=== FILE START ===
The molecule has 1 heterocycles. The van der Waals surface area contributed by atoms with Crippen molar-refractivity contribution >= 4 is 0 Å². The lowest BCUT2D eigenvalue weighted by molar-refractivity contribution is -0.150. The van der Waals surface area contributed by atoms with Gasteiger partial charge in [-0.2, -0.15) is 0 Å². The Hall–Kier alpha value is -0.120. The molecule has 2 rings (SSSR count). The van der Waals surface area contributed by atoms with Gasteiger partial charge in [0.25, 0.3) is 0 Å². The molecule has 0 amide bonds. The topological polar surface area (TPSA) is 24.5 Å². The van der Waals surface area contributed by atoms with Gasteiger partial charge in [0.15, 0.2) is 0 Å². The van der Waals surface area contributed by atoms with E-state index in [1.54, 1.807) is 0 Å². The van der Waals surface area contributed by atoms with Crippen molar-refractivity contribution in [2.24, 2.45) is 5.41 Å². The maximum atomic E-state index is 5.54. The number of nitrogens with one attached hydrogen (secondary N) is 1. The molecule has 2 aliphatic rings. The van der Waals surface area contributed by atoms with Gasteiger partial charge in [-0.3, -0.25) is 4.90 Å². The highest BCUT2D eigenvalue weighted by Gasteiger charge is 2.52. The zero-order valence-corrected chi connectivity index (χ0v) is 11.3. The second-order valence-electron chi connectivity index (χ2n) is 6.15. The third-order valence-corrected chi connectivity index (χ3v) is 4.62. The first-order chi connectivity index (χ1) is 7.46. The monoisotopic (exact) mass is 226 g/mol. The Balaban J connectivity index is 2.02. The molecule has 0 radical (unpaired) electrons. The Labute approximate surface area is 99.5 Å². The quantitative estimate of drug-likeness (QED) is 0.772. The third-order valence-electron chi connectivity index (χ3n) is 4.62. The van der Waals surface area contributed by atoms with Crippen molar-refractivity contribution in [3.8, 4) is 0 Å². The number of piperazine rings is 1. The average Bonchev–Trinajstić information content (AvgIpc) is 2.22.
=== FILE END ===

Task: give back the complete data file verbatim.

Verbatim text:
The molecule has 1 heterocycles. The van der Waals surface area contributed by atoms with Crippen molar-refractivity contribution >= 4 is 0 Å². The lowest BCUT2D eigenvalue weighted by molar-refractivity contribution is -0.150. The van der Waals surface area contributed by atoms with Gasteiger partial charge in [-0.2, -0.15) is 0 Å². The Hall–Kier alpha value is -0.120. The molecule has 2 rings (SSSR count). The van der Waals surface area contributed by atoms with Gasteiger partial charge in [0.25, 0.3) is 0 Å². The molecule has 0 amide bonds. The topological polar surface area (TPSA) is 24.5 Å². The van der Waals surface area contributed by atoms with Gasteiger partial charge in [0.15, 0.2) is 0 Å². The van der Waals surface area contributed by atoms with E-state index in [1.54, 1.807) is 0 Å². The van der Waals surface area contributed by atoms with Crippen molar-refractivity contribution in [2.24, 2.45) is 5.41 Å². The maximum atomic E-state index is 5.54. The number of nitrogens with one attached hydrogen (secondary N) is 1. The molecule has 2 aliphatic rings. The van der Waals surface area contributed by atoms with Gasteiger partial charge in [-0.3, -0.25) is 4.90 Å². The highest BCUT2D eigenvalue weighted by Gasteiger charge is 2.52. The zero-order valence-corrected chi connectivity index (χ0v) is 11.3. The second-order valence-electron chi connectivity index (χ2n) is 6.15. The third-order valence-corrected chi connectivity index (χ3v) is 4.62. The first-order chi connectivity index (χ1) is 7.46. The monoisotopic (exact) mass is 226 g/mol. The Balaban J connectivity index is 2.02. The molecule has 0 radical (unpaired) electrons. The Labute approximate surface area is 99.5 Å². The quantitative estimate of drug-likeness (QED) is 0.772. The third-order valence-electron chi connectivity index (χ3n) is 4.62. The van der Waals surface area contributed by atoms with Crippen molar-refractivity contribution in [3.8, 4) is 0 Å². The number of piperazine rings is 1. The average Bonchev–Trinajstić information content (AvgIpc) is 2.22.